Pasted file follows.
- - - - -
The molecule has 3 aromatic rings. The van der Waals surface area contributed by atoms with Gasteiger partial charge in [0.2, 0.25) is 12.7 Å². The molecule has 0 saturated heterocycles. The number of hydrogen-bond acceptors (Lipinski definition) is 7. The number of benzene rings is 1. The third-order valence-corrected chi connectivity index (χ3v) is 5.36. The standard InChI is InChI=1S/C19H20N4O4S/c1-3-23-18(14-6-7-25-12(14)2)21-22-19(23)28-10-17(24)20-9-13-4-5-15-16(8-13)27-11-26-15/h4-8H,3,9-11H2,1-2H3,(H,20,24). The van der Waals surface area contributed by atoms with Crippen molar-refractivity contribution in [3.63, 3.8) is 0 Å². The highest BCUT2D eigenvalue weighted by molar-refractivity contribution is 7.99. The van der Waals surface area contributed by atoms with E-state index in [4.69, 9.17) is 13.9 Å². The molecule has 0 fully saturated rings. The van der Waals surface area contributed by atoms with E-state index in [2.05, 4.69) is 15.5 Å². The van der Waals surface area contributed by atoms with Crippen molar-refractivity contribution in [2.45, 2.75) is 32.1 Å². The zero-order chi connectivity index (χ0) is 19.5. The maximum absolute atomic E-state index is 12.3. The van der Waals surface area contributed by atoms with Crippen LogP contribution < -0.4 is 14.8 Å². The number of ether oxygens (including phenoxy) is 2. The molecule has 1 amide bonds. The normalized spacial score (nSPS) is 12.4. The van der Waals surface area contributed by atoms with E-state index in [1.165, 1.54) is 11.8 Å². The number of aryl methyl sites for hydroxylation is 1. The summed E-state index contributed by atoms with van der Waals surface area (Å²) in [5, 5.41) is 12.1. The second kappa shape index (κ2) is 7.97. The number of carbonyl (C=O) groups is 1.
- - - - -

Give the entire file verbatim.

The molecule has 3 aromatic rings. The van der Waals surface area contributed by atoms with Gasteiger partial charge in [0.2, 0.25) is 12.7 Å². The molecule has 0 saturated heterocycles. The number of hydrogen-bond acceptors (Lipinski definition) is 7. The number of benzene rings is 1. The third-order valence-corrected chi connectivity index (χ3v) is 5.36. The standard InChI is InChI=1S/C19H20N4O4S/c1-3-23-18(14-6-7-25-12(14)2)21-22-19(23)28-10-17(24)20-9-13-4-5-15-16(8-13)27-11-26-15/h4-8H,3,9-11H2,1-2H3,(H,20,24). The van der Waals surface area contributed by atoms with Crippen molar-refractivity contribution in [3.63, 3.8) is 0 Å². The highest BCUT2D eigenvalue weighted by molar-refractivity contribution is 7.99. The van der Waals surface area contributed by atoms with E-state index in [4.69, 9.17) is 13.9 Å². The molecule has 0 fully saturated rings. The van der Waals surface area contributed by atoms with E-state index in [2.05, 4.69) is 15.5 Å². The van der Waals surface area contributed by atoms with Crippen molar-refractivity contribution in [2.45, 2.75) is 32.1 Å². The zero-order chi connectivity index (χ0) is 19.5. The maximum absolute atomic E-state index is 12.3. The van der Waals surface area contributed by atoms with Crippen LogP contribution < -0.4 is 14.8 Å². The number of ether oxygens (including phenoxy) is 2. The molecule has 1 amide bonds. The normalized spacial score (nSPS) is 12.4. The van der Waals surface area contributed by atoms with E-state index in [1.165, 1.54) is 11.8 Å². The number of aryl methyl sites for hydroxylation is 1. The summed E-state index contributed by atoms with van der Waals surface area (Å²) in [5, 5.41) is 12.1. The second kappa shape index (κ2) is 7.97. The number of carbonyl (C=O) groups is 1.